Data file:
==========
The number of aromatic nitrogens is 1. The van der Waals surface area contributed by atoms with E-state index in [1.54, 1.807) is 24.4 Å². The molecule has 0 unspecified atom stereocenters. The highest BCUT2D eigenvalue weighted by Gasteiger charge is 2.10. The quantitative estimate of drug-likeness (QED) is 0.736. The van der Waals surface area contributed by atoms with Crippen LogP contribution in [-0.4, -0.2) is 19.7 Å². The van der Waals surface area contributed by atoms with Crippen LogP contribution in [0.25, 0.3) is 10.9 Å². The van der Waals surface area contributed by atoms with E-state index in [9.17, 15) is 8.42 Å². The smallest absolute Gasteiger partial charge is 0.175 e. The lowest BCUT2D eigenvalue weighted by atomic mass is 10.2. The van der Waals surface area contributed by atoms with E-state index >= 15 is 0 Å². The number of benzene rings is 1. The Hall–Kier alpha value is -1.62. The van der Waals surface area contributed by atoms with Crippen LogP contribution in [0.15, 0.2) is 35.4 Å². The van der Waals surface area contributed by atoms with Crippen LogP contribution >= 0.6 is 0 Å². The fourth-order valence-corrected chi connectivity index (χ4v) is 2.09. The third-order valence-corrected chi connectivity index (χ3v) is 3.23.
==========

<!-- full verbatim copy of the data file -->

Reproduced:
The number of aromatic nitrogens is 1. The van der Waals surface area contributed by atoms with E-state index in [1.54, 1.807) is 24.4 Å². The molecule has 0 unspecified atom stereocenters. The highest BCUT2D eigenvalue weighted by Gasteiger charge is 2.10. The quantitative estimate of drug-likeness (QED) is 0.736. The van der Waals surface area contributed by atoms with Crippen LogP contribution in [-0.4, -0.2) is 19.7 Å². The van der Waals surface area contributed by atoms with Crippen LogP contribution in [0.25, 0.3) is 10.9 Å². The van der Waals surface area contributed by atoms with E-state index in [9.17, 15) is 8.42 Å². The smallest absolute Gasteiger partial charge is 0.175 e. The lowest BCUT2D eigenvalue weighted by atomic mass is 10.2. The van der Waals surface area contributed by atoms with E-state index >= 15 is 0 Å². The number of benzene rings is 1. The Hall–Kier alpha value is -1.62. The van der Waals surface area contributed by atoms with Crippen LogP contribution in [0.15, 0.2) is 35.4 Å². The van der Waals surface area contributed by atoms with Crippen LogP contribution >= 0.6 is 0 Å². The fourth-order valence-corrected chi connectivity index (χ4v) is 2.09. The third-order valence-corrected chi connectivity index (χ3v) is 3.23.